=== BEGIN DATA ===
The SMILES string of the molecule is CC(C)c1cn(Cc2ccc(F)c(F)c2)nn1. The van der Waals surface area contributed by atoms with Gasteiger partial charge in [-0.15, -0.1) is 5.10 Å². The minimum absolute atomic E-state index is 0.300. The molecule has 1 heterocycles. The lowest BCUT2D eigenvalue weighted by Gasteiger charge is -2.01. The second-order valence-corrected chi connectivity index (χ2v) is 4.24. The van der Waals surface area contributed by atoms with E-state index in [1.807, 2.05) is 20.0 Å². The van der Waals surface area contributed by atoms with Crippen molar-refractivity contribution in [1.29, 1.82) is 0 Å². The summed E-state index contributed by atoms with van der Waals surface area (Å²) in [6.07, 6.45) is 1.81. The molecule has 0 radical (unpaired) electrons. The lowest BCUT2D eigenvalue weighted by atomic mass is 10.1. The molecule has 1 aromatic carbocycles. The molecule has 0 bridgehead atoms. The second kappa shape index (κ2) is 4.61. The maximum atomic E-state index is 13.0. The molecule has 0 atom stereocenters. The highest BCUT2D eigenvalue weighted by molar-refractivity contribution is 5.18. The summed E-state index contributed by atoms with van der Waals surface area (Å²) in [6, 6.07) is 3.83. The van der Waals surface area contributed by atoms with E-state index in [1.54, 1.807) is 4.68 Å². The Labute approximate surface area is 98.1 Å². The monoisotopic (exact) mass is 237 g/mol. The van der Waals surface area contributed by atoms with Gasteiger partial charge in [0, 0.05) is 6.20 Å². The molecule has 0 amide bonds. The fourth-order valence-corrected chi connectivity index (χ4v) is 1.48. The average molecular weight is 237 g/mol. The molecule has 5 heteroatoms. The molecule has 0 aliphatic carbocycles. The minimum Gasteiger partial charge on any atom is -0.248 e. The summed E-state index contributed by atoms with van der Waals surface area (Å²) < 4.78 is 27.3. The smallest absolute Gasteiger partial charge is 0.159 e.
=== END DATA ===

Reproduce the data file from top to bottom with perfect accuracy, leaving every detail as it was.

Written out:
The SMILES string of the molecule is CC(C)c1cn(Cc2ccc(F)c(F)c2)nn1. The van der Waals surface area contributed by atoms with Gasteiger partial charge in [-0.15, -0.1) is 5.10 Å². The minimum absolute atomic E-state index is 0.300. The molecule has 1 heterocycles. The lowest BCUT2D eigenvalue weighted by Gasteiger charge is -2.01. The second-order valence-corrected chi connectivity index (χ2v) is 4.24. The van der Waals surface area contributed by atoms with E-state index in [1.807, 2.05) is 20.0 Å². The van der Waals surface area contributed by atoms with Crippen molar-refractivity contribution in [1.29, 1.82) is 0 Å². The summed E-state index contributed by atoms with van der Waals surface area (Å²) in [6.07, 6.45) is 1.81. The molecule has 0 radical (unpaired) electrons. The lowest BCUT2D eigenvalue weighted by atomic mass is 10.1. The molecule has 1 aromatic carbocycles. The molecule has 0 bridgehead atoms. The second kappa shape index (κ2) is 4.61. The maximum atomic E-state index is 13.0. The molecule has 0 atom stereocenters. The highest BCUT2D eigenvalue weighted by molar-refractivity contribution is 5.18. The summed E-state index contributed by atoms with van der Waals surface area (Å²) in [6, 6.07) is 3.83. The van der Waals surface area contributed by atoms with E-state index in [1.54, 1.807) is 4.68 Å². The Labute approximate surface area is 98.1 Å². The monoisotopic (exact) mass is 237 g/mol. The van der Waals surface area contributed by atoms with Gasteiger partial charge in [0, 0.05) is 6.20 Å². The molecule has 0 amide bonds. The fourth-order valence-corrected chi connectivity index (χ4v) is 1.48. The average molecular weight is 237 g/mol. The molecule has 5 heteroatoms. The molecule has 0 aliphatic carbocycles. The minimum Gasteiger partial charge on any atom is -0.248 e. The summed E-state index contributed by atoms with van der Waals surface area (Å²) < 4.78 is 27.3. The smallest absolute Gasteiger partial charge is 0.159 e.